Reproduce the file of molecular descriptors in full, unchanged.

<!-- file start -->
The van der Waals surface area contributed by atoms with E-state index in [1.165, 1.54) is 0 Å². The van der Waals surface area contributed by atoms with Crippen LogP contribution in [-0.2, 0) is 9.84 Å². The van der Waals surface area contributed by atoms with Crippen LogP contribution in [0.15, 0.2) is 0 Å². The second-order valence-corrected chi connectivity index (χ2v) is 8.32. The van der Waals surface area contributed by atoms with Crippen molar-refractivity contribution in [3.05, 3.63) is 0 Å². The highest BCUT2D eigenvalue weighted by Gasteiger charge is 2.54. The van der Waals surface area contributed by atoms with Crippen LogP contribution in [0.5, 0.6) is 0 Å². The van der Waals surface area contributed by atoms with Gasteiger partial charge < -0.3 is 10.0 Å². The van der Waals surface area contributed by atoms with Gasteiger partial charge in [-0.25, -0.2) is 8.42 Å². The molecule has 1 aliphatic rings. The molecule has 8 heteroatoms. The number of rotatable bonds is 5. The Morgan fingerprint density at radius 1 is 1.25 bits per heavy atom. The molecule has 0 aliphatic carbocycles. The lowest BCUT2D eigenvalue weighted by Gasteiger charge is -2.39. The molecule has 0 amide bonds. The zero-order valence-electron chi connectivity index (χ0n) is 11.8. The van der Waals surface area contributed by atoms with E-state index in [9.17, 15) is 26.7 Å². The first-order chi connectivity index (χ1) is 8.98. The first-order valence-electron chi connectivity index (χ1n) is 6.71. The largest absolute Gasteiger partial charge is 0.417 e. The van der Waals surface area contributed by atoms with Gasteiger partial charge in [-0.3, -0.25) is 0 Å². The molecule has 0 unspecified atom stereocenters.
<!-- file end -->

The van der Waals surface area contributed by atoms with E-state index in [1.165, 1.54) is 0 Å². The van der Waals surface area contributed by atoms with Crippen LogP contribution in [-0.2, 0) is 9.84 Å². The van der Waals surface area contributed by atoms with Crippen LogP contribution in [0.15, 0.2) is 0 Å². The second-order valence-corrected chi connectivity index (χ2v) is 8.32. The van der Waals surface area contributed by atoms with Crippen molar-refractivity contribution in [3.05, 3.63) is 0 Å². The highest BCUT2D eigenvalue weighted by Gasteiger charge is 2.54. The van der Waals surface area contributed by atoms with Crippen LogP contribution in [0.5, 0.6) is 0 Å². The van der Waals surface area contributed by atoms with Gasteiger partial charge < -0.3 is 10.0 Å². The van der Waals surface area contributed by atoms with Gasteiger partial charge in [-0.25, -0.2) is 8.42 Å². The molecule has 1 aliphatic rings. The molecule has 8 heteroatoms. The number of rotatable bonds is 5. The Morgan fingerprint density at radius 1 is 1.25 bits per heavy atom. The molecule has 0 aliphatic carbocycles. The lowest BCUT2D eigenvalue weighted by Gasteiger charge is -2.39. The molecule has 0 amide bonds. The zero-order valence-electron chi connectivity index (χ0n) is 11.8. The van der Waals surface area contributed by atoms with E-state index in [9.17, 15) is 26.7 Å². The first-order chi connectivity index (χ1) is 8.98. The first-order valence-electron chi connectivity index (χ1n) is 6.71. The largest absolute Gasteiger partial charge is 0.417 e. The van der Waals surface area contributed by atoms with Gasteiger partial charge in [-0.3, -0.25) is 0 Å². The molecule has 0 unspecified atom stereocenters.